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Mipcom: Sony Pictures Television, Dopamine Set Mary Magdalene Bio

Series marks first title from new Grupo Salinas high-end production label Dopamine

Mipcom: Sony Pictures Television, Dopamine Set

CANNES — Sony Pictures TV and Dopamine, the new high-end production label of Mexico’s Grupo Salinas, owner of TV Azteca, are teaming to produce a bio-drama on Mary Magdalene, in what they promise to be “one of the most ambitious series that have occurred in Spanish.”

María Fernanda Yepes (“La Piloto,” “Rosario Tijeras”) will play María Magdalene, Manolo Cardona (“Narcos”) will embody Jesus, and Andrés Parra (“Pablo Escobar: The Master of Evil”) will be Pedro.

Biblical bio “Mary Magdalene” is written by Lina Uribe (“Darling of the Centaur”), Darío Vanegas (“La Querida del Centauro”) and Jaqueline Vargas (“In Treatment”).

Executive produced by Daniel Ucros (“Blue Demon”) and Juan Pablo Posada (“Rosario Tijeras”), “Mary Magdalene” is the first titled announced by Dopamine which, capitalized at $200 million, is an independent company from the Grupo Salinas-owned TV Azteca with its own management, budget and sales team, TV Azteca CEO Benjamin Salinas said at a Mipcom Keynote Monday. Fidela Navarro will ankle as director of TV Azteca Intl. to become Dopamine CEO, he added.

Dopamine will drive into high-end content which is not necessarily for free-to-air market but also platforms. Shows will be made initially in Spanish, but Salinas did not rule-out English-language titles as well.

One rationale for Dopamine’s launch was “a far higher demand for quality content than supply,” Salinas said. Another, the potential of the U.S. Hispanic market. Dopamine will also allow Grupo Salinas to spend budgets which could not be justified just by the Mexican market.

“Dopamine is a case of Spanish-language localized globalization, the drive for original content and high-budget drama and the use of that for defining brand and presence to the world,” said Guy Bisson, at Ampere Analysis.

Dopamine also plans to make documentaries and movies and even children’s shows, production of which has driven to a near halt in Mexico because of regulation banning TV ads targeting children.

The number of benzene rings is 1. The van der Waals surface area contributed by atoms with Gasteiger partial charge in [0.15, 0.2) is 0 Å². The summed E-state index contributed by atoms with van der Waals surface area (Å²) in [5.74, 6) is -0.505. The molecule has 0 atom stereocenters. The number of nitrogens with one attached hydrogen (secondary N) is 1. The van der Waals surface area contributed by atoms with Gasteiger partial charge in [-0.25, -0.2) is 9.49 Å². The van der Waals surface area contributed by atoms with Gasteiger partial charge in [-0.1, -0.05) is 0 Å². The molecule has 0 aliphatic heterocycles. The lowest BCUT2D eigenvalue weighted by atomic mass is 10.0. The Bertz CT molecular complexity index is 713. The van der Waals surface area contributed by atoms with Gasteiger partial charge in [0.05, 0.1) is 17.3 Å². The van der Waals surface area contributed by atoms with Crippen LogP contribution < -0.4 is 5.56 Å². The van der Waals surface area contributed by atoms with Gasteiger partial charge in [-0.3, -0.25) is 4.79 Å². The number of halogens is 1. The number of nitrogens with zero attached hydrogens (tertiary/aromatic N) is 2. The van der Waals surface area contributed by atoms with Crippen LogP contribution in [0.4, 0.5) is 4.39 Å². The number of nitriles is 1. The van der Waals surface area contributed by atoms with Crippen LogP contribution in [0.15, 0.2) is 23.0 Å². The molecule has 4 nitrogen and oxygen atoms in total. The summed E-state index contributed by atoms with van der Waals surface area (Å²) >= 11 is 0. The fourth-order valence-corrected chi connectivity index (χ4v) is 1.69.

Promoted to TV Azteca CEO in Oct. 2015, Salinas has successfully effected something of a turn-around at the free-to-air Mexican network.

TV Azteca primetime share was 28% when he came in, but now 35%. This Salinas attributed in his Keynote to a corporate culture “where ideas simply weren’t flowing.” When he started, TV Azteca didn’t have one original series on the schedule, he recalled, everything being bought. That has now been fixed. Salinas has also controlled costs, and moved TV Azteca into programming closer to modern sensibilities, exploring themes such as women’s empowerment, seen in the narco-busting magistrate of “The Iron Lady,” and bio-novelas about iconic Mexican figures such as Juan Gabriel (“Until I Met You”) and César Chavez (“Soy César”).

“High-end series may raise costs but open up the opportunity of a lot more sharing of costs with partners,” said Bisson. “Until I Met You” and “Soy César” were both indeed made in co-production and co-financing deals, with Disney Media Distribution Latin America and BTF Media producing for TV Azteca and Telemundo.

Overseeing Dopamine, Salinas looks set to take it into high-end co-production. But, as TV Azteca CEO, he isn’t loosing the baby of free-to air TV advertising for any bathwater. During his Keynote, Salinas signaled that TV Azteca was using data analytics to guarantee consumers to advertisers.

“You hear about big data. Obviously Sky does a bit. But in terms of sort of guaranteeing a consumer is interested in your product on a free-to-air channel is pretty interesting,” Bisson said.